Post Millenial Baptists

Discussion in '2004 Archive' started by Ben W, Dec 27, 2004.

  1. Ben W

    Ben W
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    For those Baptists that have the Post Millenial position, which are the main scriptures used to prove Post Mill?

    What was it that convinced you of Post-Millenialism?

    I am not looking to sledge the Post-Mill position, but rather to understand it in light of scripture.
     
  2. LadyEagle

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    I don't personally know and I have NEVER heard of ANY Baptist who believes in anything other than a pretribulation, premillenial rapture of the Church. Anyone who says they are Baptist and believes otherwise are not really Baptists. [​IMG]
     
  3. rlvaughn

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    Ben W, you might be hard pressed to find many postmillennial Baptists on the Baptist Board. IIRC, J. M. Pendleton, author of the Baptist Church Manual, An Old Landmark Reset and other books, was a postmillennialist (http://www.reformedreader.org/pendleton.htm). Hallmark Baptist Church in Simpsonville, SC takes the postmillennial position. http://www.hallmarkbaptist.com/golden.htm

    I think it is historically important to realize that the pretribulation, premillenial rapture of the Church belief is a relatively recent idea among Baptists (last 100 years). To require such belief to "be Baptist" would cut off most Baptists before the 20th century.
     
  4. OldRegular

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    John 5:28, 29 [KJV]
    28 Marvel not at this: for the hour is coming, in the which all that are in the graves shall hear his voice,
    29 And shall come forth; they that have done good, unto the resurrection of life; and they that have done evil, unto the resurrection of damnation.


    Acts 24:15
    15 And have hope toward God, which they themselves also allow, that there shall be a resurrection of the dead, both of the just and unjust.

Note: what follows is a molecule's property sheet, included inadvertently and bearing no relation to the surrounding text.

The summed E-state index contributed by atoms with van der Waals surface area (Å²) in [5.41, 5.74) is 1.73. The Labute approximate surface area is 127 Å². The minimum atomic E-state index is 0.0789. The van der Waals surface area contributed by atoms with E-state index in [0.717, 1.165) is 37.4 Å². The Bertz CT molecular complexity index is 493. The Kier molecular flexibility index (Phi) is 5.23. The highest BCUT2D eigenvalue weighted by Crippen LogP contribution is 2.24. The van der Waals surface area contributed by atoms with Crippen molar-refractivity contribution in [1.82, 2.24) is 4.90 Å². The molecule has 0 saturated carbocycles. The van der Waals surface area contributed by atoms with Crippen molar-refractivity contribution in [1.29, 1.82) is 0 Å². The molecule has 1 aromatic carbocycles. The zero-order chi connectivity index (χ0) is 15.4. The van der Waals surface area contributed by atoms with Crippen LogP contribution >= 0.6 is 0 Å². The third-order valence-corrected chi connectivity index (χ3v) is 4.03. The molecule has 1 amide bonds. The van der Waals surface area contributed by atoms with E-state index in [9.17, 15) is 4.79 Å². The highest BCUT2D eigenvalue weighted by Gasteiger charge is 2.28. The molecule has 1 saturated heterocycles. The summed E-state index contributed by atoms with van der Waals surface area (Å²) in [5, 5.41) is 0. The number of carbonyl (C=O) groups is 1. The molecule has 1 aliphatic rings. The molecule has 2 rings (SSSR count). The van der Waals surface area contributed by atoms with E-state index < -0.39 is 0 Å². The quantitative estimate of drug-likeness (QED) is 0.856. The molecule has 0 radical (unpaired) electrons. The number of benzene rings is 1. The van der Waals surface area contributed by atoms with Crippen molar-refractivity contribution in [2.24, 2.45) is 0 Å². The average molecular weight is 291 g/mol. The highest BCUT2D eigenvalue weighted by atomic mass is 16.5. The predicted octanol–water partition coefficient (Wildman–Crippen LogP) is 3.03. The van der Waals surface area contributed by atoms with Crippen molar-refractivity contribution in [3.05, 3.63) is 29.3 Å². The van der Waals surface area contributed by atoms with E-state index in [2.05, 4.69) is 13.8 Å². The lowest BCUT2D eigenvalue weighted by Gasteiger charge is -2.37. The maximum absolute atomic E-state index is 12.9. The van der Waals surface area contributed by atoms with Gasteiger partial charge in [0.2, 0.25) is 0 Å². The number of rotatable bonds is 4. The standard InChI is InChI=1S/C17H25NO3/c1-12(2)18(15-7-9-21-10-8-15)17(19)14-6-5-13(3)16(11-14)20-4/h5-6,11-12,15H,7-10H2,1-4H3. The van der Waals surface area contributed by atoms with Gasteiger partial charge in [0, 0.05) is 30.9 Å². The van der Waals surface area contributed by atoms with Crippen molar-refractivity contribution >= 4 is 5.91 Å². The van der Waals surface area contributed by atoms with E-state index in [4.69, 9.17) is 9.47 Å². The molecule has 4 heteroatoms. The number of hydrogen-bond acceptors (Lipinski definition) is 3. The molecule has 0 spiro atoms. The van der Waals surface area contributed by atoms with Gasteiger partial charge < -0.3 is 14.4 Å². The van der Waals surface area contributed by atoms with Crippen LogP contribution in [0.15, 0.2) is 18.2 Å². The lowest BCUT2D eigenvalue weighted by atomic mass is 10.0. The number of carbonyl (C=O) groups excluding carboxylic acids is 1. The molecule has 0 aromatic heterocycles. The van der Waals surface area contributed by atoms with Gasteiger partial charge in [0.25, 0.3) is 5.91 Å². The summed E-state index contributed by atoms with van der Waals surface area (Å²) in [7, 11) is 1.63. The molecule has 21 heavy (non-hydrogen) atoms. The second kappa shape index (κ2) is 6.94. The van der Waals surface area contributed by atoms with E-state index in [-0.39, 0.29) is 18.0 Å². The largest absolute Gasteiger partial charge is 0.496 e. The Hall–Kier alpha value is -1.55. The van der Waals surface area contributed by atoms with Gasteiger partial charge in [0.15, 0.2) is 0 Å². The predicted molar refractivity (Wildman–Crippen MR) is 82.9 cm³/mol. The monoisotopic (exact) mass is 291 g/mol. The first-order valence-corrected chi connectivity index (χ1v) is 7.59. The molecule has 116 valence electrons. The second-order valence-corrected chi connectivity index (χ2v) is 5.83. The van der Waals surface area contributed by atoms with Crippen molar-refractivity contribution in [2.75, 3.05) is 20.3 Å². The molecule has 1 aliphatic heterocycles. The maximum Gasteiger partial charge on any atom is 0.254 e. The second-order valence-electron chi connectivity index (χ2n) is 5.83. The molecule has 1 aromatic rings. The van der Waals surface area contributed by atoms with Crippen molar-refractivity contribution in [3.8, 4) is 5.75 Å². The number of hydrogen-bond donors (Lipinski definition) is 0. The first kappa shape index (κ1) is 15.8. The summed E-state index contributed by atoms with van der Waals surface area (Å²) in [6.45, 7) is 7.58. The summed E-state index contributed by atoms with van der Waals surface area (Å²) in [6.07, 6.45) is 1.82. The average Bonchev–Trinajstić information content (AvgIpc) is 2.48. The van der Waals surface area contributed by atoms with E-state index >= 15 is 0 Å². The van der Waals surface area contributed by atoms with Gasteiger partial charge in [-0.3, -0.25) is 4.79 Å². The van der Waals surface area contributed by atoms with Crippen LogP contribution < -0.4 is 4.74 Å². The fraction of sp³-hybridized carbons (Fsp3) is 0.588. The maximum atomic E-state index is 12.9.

One Resurrection, one judgment. [​IMG]
     
  5. OldRegular

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    The Abstract of Principles for the first Seminary of the Southern Baptist Convention founded by James Petigru Boyce, John A. Broadus, and Basil Manly, Jr states in part:

    Article XIX. The Resurrection
    The bodies of men after death return to dust, but their spirits return immediately to God - the righteous to rest with Him; the wicked, to be reserved under darkness to the judgment. At the last day the bodies of all the dead, both the just and the unjust, will be raised.


    Article XX. The Judgment
    God hath appointed a day, wherein He will judge the world by Jesus Christ, when every one shall receive according to his deeds: the wicked shall go into everlasting punishment; the righteous, into everlasting life.


    This Abstract of Principles is still in force at Southern Seminary. :D How far the Southern Baptists have strayed from these principles if Lady Eagle is correct? [​IMG]

    Pope Baptist's first decree: "Anyone who says they are Baptist and believes otherwise are not really Baptists." [​IMG]

    However, Thank God the Baptists have no pope notwithstanding Lady Eagle's attempt to anoint herself as such and her first decree is incorrect. :D
     
  6. KenH

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    Now, LadyEagle, I know that is not true. The first thing I did when I came on this board was to get into a debate with you over pretribulation premillennialism. [​IMG]
     
  7. LadyEagle

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    My assumption that ALL true Baptists MUST believe in a premillenial, pretribulation rapture is no different from those who say there is no such thing as a Bapticostal. Which is this Lady Pope's point. :D
     
  8. OldRegular

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    My assumption that ALL true Baptists MUST believe in a premillenial, pretribulation rapture is no different from those who say there is no such thing as a Bapticostal. Which is this Lady Pope's point. :D </font>[/QUOTE]Lady pope

    On the basis of historical Baptist beliefs I could make a better case that you are not a Baptist. It was not until the grevious error of Darbyism crept unawares into the Baptist churches through the Scofield Reference bible that belief in the pre-trib, pre-mill error became widespread in the Baptist churches. [​IMG]
     
  9. LadyEagle

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    Sorry to disappoint. But in the End Times, knowledge is increased and people run to and fro. Some of ya'll will still be clinging to your "historical" beliefs when the trumpet sounds. [​IMG]
     
  10. KenH